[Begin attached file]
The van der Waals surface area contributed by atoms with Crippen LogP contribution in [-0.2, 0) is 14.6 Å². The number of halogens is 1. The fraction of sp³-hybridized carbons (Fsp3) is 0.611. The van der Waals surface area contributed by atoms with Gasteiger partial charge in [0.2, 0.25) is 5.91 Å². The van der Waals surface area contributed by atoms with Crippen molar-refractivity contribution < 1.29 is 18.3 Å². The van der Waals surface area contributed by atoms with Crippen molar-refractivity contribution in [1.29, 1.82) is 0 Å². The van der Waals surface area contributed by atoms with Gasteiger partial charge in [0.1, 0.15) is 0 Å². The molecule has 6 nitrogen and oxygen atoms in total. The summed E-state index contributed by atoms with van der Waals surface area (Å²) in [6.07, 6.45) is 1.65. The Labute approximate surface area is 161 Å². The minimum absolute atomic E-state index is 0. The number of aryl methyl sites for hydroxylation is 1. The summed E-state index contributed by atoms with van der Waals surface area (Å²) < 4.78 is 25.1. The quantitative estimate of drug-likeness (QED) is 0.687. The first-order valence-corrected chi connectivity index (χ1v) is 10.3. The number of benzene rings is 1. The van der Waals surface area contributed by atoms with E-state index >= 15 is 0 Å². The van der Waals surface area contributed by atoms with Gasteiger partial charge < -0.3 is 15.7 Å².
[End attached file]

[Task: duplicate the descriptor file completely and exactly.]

The van der Waals surface area contributed by atoms with Crippen LogP contribution in [-0.2, 0) is 14.6 Å². The number of halogens is 1. The fraction of sp³-hybridized carbons (Fsp3) is 0.611. The van der Waals surface area contributed by atoms with Gasteiger partial charge in [0.2, 0.25) is 5.91 Å². The van der Waals surface area contributed by atoms with Crippen molar-refractivity contribution < 1.29 is 18.3 Å². The van der Waals surface area contributed by atoms with Crippen molar-refractivity contribution in [1.29, 1.82) is 0 Å². The van der Waals surface area contributed by atoms with Gasteiger partial charge in [0.1, 0.15) is 0 Å². The molecule has 6 nitrogen and oxygen atoms in total. The summed E-state index contributed by atoms with van der Waals surface area (Å²) in [6.07, 6.45) is 1.65. The Labute approximate surface area is 161 Å². The minimum absolute atomic E-state index is 0. The number of aryl methyl sites for hydroxylation is 1. The summed E-state index contributed by atoms with van der Waals surface area (Å²) < 4.78 is 25.1. The quantitative estimate of drug-likeness (QED) is 0.687. The first-order valence-corrected chi connectivity index (χ1v) is 10.3. The number of benzene rings is 1. The van der Waals surface area contributed by atoms with E-state index >= 15 is 0 Å². The van der Waals surface area contributed by atoms with Gasteiger partial charge < -0.3 is 15.7 Å².